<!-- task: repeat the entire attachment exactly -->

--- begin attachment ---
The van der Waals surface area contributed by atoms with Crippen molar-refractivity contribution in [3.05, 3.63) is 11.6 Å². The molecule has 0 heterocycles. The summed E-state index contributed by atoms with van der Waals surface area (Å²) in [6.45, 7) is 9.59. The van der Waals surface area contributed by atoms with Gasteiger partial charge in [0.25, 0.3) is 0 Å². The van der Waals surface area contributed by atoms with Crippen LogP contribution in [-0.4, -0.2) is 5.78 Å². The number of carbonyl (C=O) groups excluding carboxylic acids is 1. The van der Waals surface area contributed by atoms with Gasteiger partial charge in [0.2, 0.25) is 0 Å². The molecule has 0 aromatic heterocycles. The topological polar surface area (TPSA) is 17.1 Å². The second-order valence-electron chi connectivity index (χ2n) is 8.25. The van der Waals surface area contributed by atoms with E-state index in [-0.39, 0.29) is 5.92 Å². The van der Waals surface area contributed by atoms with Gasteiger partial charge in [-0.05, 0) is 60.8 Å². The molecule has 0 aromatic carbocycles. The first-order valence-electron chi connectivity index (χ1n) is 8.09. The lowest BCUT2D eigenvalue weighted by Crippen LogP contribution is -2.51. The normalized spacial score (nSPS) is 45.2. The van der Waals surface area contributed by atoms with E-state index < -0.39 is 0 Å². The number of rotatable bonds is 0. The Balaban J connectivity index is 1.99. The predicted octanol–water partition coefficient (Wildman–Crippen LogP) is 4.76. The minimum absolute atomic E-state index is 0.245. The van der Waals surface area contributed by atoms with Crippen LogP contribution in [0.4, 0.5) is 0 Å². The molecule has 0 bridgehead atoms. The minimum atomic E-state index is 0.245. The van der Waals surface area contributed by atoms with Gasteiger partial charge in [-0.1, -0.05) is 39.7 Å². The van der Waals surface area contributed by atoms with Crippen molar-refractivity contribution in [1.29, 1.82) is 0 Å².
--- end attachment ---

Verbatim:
The van der Waals surface area contributed by atoms with Crippen molar-refractivity contribution in [3.05, 3.63) is 11.6 Å². The molecule has 0 heterocycles. The summed E-state index contributed by atoms with van der Waals surface area (Å²) in [6.45, 7) is 9.59. The van der Waals surface area contributed by atoms with Gasteiger partial charge in [0.25, 0.3) is 0 Å². The van der Waals surface area contributed by atoms with Crippen LogP contribution in [-0.4, -0.2) is 5.78 Å². The number of carbonyl (C=O) groups excluding carboxylic acids is 1. The van der Waals surface area contributed by atoms with Gasteiger partial charge in [0.2, 0.25) is 0 Å². The molecule has 0 aromatic heterocycles. The topological polar surface area (TPSA) is 17.1 Å². The second-order valence-electron chi connectivity index (χ2n) is 8.25. The van der Waals surface area contributed by atoms with E-state index in [-0.39, 0.29) is 5.92 Å². The van der Waals surface area contributed by atoms with Gasteiger partial charge in [-0.05, 0) is 60.8 Å². The molecule has 0 aromatic carbocycles. The first-order valence-electron chi connectivity index (χ1n) is 8.09. The lowest BCUT2D eigenvalue weighted by Crippen LogP contribution is -2.51. The normalized spacial score (nSPS) is 45.2. The van der Waals surface area contributed by atoms with E-state index < -0.39 is 0 Å². The number of rotatable bonds is 0. The Balaban J connectivity index is 1.99. The predicted octanol–water partition coefficient (Wildman–Crippen LogP) is 4.76. The minimum absolute atomic E-state index is 0.245. The van der Waals surface area contributed by atoms with Crippen LogP contribution in [0.4, 0.5) is 0 Å². The molecule has 0 bridgehead atoms. The minimum atomic E-state index is 0.245. The van der Waals surface area contributed by atoms with Gasteiger partial charge in [-0.1, -0.05) is 39.7 Å². The van der Waals surface area contributed by atoms with Crippen molar-refractivity contribution in [1.29, 1.82) is 0 Å².